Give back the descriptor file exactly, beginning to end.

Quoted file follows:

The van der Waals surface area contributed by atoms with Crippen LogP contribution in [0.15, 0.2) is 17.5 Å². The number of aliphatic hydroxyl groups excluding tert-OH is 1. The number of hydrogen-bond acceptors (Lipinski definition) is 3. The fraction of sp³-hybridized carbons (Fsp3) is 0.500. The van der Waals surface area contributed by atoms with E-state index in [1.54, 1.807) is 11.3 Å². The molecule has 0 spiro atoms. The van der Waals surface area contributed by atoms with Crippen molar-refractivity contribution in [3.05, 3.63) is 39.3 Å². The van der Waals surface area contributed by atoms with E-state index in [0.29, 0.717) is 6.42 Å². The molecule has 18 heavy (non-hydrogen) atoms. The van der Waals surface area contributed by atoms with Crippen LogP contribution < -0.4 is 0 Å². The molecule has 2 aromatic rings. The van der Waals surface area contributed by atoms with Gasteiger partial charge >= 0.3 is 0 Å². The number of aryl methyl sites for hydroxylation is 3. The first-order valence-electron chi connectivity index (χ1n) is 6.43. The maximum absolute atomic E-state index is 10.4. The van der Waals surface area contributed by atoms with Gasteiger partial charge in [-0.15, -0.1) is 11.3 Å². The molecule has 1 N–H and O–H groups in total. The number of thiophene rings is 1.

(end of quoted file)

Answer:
The van der Waals surface area contributed by atoms with Crippen LogP contribution in [0.15, 0.2) is 17.5 Å². The number of aliphatic hydroxyl groups excluding tert-OH is 1. The number of hydrogen-bond acceptors (Lipinski definition) is 3. The fraction of sp³-hybridized carbons (Fsp3) is 0.500. The van der Waals surface area contributed by atoms with E-state index in [1.54, 1.807) is 11.3 Å². The molecule has 0 spiro atoms. The van der Waals surface area contributed by atoms with Crippen molar-refractivity contribution in [3.05, 3.63) is 39.3 Å². The van der Waals surface area contributed by atoms with E-state index in [0.29, 0.717) is 6.42 Å². The molecule has 18 heavy (non-hydrogen) atoms. The van der Waals surface area contributed by atoms with Crippen LogP contribution < -0.4 is 0 Å². The molecule has 2 aromatic rings. The van der Waals surface area contributed by atoms with Gasteiger partial charge >= 0.3 is 0 Å². The number of aryl methyl sites for hydroxylation is 3. The first-order valence-electron chi connectivity index (χ1n) is 6.43. The maximum absolute atomic E-state index is 10.4. The van der Waals surface area contributed by atoms with Gasteiger partial charge in [-0.15, -0.1) is 11.3 Å². The molecule has 1 N–H and O–H groups in total. The number of thiophene rings is 1.